These days I’m focusing on the journey a little more while still wanting to better myself as I’m getting ready for the NY marathon for the first time and the Honolulu marathon for the third time.
Leaders as athletes will fall down, fail and continue to learn from their failures. We can all benefit from slowing down and examining why and what we could do differently next time. That is how one gets better! On to the NY marathon! Wish me luck!
A consulting psychology colleague of mine, Colleen Bastian, who is now an athletic friend as well, really educated me this past February on how to get ready for my upcoming 4.4 mile Chesapeake Bay swim. She said, “Lyne if you really want to prepare for this swim get yourself a coach and join a USMS Master swimming class.”
I did just that. I enlisted Stephanie and Rob Colburn of CBC Endurance Training http://colburnbodyconcepts.com. They create my weekly training plans, not only for preparing me for that swim, but for getting ready for three upcoming marathons; the San Francisco, the New York and the Honolulu marathons. I am now a member of a local college swimming pool, as well as, I joined the Berkeley Aquatic Masters Swimming Club. I also do races in Central Park with the NYRR club and am surrounded with runners every couple of weeks.
This reminds me that getting a coach, or two, is so amazing and gets results!
First, you don’t know what you don’t know!
In working with Stephanie and Rob I have learned new swimming drills, how to gradually build towards my goal, and how to pace my training. With the Masters Swimming Club, I am improving my techniques, which is helping me increase my speed. I also get to be around other swimmers and reap the support of a community. When I start coaching with clients, they are unaware of certain skills, knowledge and/or information that could benefit them on how to improve a behavior or a skill. When they participate in a 360, and acquire feedback on how they are being perceived, they are surprised by some of that feedback. Equipped with this new information they can then create a development plan to address the goals they would like to improve. Clearly for leaders and coaches as well, learning never ends. Getting coached, on all fronts, has opened my eyes about how I am training in so many different ways.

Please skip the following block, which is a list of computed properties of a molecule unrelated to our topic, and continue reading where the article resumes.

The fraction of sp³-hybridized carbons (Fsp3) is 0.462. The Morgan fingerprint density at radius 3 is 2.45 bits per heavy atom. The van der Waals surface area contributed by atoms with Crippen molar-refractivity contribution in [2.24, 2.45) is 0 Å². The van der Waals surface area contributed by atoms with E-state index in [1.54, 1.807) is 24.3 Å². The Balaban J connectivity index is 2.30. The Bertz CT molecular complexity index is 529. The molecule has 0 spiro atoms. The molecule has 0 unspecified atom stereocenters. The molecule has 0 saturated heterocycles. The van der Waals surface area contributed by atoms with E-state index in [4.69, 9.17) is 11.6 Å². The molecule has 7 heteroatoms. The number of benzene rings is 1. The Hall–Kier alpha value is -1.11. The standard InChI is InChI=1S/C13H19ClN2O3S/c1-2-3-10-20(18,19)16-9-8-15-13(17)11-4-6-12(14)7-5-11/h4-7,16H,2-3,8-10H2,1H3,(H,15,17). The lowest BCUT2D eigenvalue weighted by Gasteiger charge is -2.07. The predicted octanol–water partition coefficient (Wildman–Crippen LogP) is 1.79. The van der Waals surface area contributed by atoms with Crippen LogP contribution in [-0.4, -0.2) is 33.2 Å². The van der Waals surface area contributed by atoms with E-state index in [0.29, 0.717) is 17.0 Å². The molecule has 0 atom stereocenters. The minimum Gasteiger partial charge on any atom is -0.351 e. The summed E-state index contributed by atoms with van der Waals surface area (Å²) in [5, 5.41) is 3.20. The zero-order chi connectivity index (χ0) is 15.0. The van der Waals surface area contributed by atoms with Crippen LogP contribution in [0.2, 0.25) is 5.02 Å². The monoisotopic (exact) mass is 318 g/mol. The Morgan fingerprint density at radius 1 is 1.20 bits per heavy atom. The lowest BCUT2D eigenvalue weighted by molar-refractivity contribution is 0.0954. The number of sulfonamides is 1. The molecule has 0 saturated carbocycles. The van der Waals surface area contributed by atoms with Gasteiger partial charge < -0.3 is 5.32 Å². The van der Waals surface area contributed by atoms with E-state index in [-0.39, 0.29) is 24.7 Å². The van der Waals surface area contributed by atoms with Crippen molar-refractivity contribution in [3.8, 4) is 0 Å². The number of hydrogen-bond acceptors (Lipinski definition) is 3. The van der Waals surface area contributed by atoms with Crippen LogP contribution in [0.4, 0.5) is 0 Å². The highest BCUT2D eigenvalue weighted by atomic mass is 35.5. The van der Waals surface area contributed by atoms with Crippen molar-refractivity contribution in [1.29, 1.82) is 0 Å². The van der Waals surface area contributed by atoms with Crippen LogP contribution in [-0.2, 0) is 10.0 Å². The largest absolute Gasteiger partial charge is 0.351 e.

Being focused and discipline pays off!
Setting specific goals, in this instance, the Chesapeake Bay Swim and the upcoming three marathons, is helping me get focused. Getting a training plan, that explicitly describes my daily training, really helps me focus and stay on track. There are reasons I tell my clients to take the time to write in a journal and/or create an excel spreadsheet to track how they are improving.
Most clients choose three coaching goals to focus on and improve. Being able to describe what success will look like once they’ve achieved their goals as well as imagining themselves performing these goals successfully helps one stay motivated and excited about achieving results. Building muscles demands repetitive practice, daily focus and commitment. After a few weeks of following my training, learning new skills and practice I’m starting to see results just like my clients do when they focus, commit and practice on changing a behavior and/or learn new skills. It’s exhilarating to see them grow and learn and to experience it myself and be reminded of how it can feel.
Finally having someone on your side makes a big difference!
I’ve just been feeling more supported on all fronts in getting two coaches, having swimming and running friends and new sport colleagues. I’ve always felt that surrounding yourself with partners, that know more and are better than you at what you do and love the skill you are trying to master, really helps. This just got reconfirmed. To have two coaches championing you forward, believing in you and instructing you in the right direction, is really making a difference in my getting prepared for my sporting events. I’ve been training on the treadmill lately and I’ve been tuning into the GMFT channel as well as basketball. Just watching other athletes is so inspiring. I love coaching my clients and helping them reach their desired goals. I love supporting them during their transformation as they try to be the best they can be. Not long ago in a leadership class I was delivering, two participants seemed defeated that they were not chosen for a position. I recommended that they stay focused on themselves and be the best they can be, and address any challenges that are getting in the way of them achieving their goals. We can’t change others or the world, but with the support of our coaches we can become the best we can be. Staying focused, committed and enlisting the support of coaches can get us where we want to go.
The leadership journey never ends, but wow does it make a difference to enlist the support of a coach or two. I certainly was reminded of that and reminded of the value of getting coached!
If you are in need of coaching and consulting and would like to learn more about our services please continue to our website www.desormeauxconsulting.com or write to me at firstname.lastname@example.org